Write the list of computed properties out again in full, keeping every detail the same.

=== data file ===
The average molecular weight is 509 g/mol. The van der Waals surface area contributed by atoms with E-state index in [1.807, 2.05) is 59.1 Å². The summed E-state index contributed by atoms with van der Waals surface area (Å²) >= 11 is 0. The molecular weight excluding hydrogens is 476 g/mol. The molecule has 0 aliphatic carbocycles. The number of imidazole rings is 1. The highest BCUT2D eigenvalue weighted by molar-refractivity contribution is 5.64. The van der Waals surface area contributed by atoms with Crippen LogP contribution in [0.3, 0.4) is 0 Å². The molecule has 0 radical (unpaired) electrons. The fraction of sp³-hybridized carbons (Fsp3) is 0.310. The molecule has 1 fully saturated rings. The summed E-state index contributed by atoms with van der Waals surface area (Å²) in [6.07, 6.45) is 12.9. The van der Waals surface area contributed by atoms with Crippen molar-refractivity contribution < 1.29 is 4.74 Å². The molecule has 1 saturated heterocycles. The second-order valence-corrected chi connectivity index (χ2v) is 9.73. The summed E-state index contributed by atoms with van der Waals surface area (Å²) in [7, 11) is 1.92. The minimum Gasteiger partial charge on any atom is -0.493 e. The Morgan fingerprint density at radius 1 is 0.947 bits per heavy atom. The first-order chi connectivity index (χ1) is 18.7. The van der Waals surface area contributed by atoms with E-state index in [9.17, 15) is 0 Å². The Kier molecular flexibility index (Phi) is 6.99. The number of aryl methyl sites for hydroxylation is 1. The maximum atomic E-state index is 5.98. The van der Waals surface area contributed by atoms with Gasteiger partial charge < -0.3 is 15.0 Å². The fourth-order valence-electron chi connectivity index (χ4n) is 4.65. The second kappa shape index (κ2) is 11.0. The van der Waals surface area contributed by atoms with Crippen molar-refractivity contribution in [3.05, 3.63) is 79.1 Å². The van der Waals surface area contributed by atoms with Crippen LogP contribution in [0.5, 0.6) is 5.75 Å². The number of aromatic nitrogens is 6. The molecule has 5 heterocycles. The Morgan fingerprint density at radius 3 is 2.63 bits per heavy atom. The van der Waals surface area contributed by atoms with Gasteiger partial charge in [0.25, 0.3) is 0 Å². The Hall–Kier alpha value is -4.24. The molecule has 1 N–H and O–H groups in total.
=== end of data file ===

The average molecular weight is 509 g/mol. The van der Waals surface area contributed by atoms with E-state index in [1.807, 2.05) is 59.1 Å². The summed E-state index contributed by atoms with van der Waals surface area (Å²) >= 11 is 0. The molecular weight excluding hydrogens is 476 g/mol. The molecule has 0 aliphatic carbocycles. The number of imidazole rings is 1. The highest BCUT2D eigenvalue weighted by molar-refractivity contribution is 5.64. The van der Waals surface area contributed by atoms with Crippen LogP contribution in [0.3, 0.4) is 0 Å². The molecule has 0 radical (unpaired) electrons. The fraction of sp³-hybridized carbons (Fsp3) is 0.310. The molecule has 1 fully saturated rings. The summed E-state index contributed by atoms with van der Waals surface area (Å²) in [6.07, 6.45) is 12.9. The van der Waals surface area contributed by atoms with Crippen molar-refractivity contribution < 1.29 is 4.74 Å². The molecule has 1 saturated heterocycles. The second-order valence-corrected chi connectivity index (χ2v) is 9.73. The summed E-state index contributed by atoms with van der Waals surface area (Å²) in [7, 11) is 1.92. The minimum Gasteiger partial charge on any atom is -0.493 e. The Morgan fingerprint density at radius 1 is 0.947 bits per heavy atom. The first-order chi connectivity index (χ1) is 18.7. The van der Waals surface area contributed by atoms with E-state index in [9.17, 15) is 0 Å². The Kier molecular flexibility index (Phi) is 6.99. The number of aryl methyl sites for hydroxylation is 1. The maximum atomic E-state index is 5.98. The van der Waals surface area contributed by atoms with Gasteiger partial charge < -0.3 is 15.0 Å². The fourth-order valence-electron chi connectivity index (χ4n) is 4.65. The second kappa shape index (κ2) is 11.0. The van der Waals surface area contributed by atoms with Crippen molar-refractivity contribution in [3.05, 3.63) is 79.1 Å². The van der Waals surface area contributed by atoms with Crippen LogP contribution in [0.5, 0.6) is 5.75 Å². The number of aromatic nitrogens is 6. The molecule has 5 heterocycles. The Morgan fingerprint density at radius 3 is 2.63 bits per heavy atom. The van der Waals surface area contributed by atoms with Gasteiger partial charge in [0.25, 0.3) is 0 Å². The Hall–Kier alpha value is -4.24. The molecule has 1 N–H and O–H groups in total.